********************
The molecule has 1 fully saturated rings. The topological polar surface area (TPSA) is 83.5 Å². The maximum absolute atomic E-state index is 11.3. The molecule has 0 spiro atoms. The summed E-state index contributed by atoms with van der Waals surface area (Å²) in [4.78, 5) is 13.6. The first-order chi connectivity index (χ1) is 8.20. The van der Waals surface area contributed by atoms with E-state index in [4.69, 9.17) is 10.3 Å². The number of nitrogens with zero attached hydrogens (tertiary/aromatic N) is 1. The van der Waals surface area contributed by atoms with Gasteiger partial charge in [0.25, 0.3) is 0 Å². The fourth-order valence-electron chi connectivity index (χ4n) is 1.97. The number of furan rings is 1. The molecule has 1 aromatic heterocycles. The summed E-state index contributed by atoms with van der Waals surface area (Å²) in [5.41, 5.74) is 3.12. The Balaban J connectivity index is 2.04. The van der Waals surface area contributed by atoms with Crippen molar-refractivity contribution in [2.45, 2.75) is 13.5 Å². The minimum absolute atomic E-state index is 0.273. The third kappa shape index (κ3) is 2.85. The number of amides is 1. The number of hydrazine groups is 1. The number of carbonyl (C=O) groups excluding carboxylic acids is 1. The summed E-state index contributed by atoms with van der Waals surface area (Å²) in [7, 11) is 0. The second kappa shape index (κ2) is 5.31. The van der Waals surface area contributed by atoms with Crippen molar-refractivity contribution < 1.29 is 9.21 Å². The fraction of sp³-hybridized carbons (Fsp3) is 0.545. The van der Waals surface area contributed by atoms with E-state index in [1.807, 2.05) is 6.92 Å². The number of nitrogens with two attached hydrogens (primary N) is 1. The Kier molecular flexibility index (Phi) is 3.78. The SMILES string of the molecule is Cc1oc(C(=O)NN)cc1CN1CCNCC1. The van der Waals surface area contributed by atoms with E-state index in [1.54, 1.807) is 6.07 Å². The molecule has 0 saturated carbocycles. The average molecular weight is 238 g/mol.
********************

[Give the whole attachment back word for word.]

The molecule has 1 fully saturated rings. The topological polar surface area (TPSA) is 83.5 Å². The maximum absolute atomic E-state index is 11.3. The molecule has 0 spiro atoms. The summed E-state index contributed by atoms with van der Waals surface area (Å²) in [4.78, 5) is 13.6. The first-order chi connectivity index (χ1) is 8.20. The van der Waals surface area contributed by atoms with E-state index in [4.69, 9.17) is 10.3 Å². The number of nitrogens with zero attached hydrogens (tertiary/aromatic N) is 1. The van der Waals surface area contributed by atoms with Gasteiger partial charge in [0.25, 0.3) is 0 Å². The fourth-order valence-electron chi connectivity index (χ4n) is 1.97. The number of furan rings is 1. The molecule has 1 aromatic heterocycles. The summed E-state index contributed by atoms with van der Waals surface area (Å²) in [5.41, 5.74) is 3.12. The Balaban J connectivity index is 2.04. The van der Waals surface area contributed by atoms with Crippen molar-refractivity contribution in [2.45, 2.75) is 13.5 Å². The minimum absolute atomic E-state index is 0.273. The third kappa shape index (κ3) is 2.85. The number of amides is 1. The number of hydrazine groups is 1. The number of carbonyl (C=O) groups excluding carboxylic acids is 1. The summed E-state index contributed by atoms with van der Waals surface area (Å²) in [7, 11) is 0. The second kappa shape index (κ2) is 5.31. The van der Waals surface area contributed by atoms with Crippen molar-refractivity contribution < 1.29 is 9.21 Å². The fraction of sp³-hybridized carbons (Fsp3) is 0.545. The van der Waals surface area contributed by atoms with E-state index in [1.807, 2.05) is 6.92 Å². The number of nitrogens with two attached hydrogens (primary N) is 1. The Kier molecular flexibility index (Phi) is 3.78. The SMILES string of the molecule is Cc1oc(C(=O)NN)cc1CN1CCNCC1. The van der Waals surface area contributed by atoms with E-state index in [1.54, 1.807) is 6.07 Å². The molecule has 0 saturated carbocycles. The average molecular weight is 238 g/mol.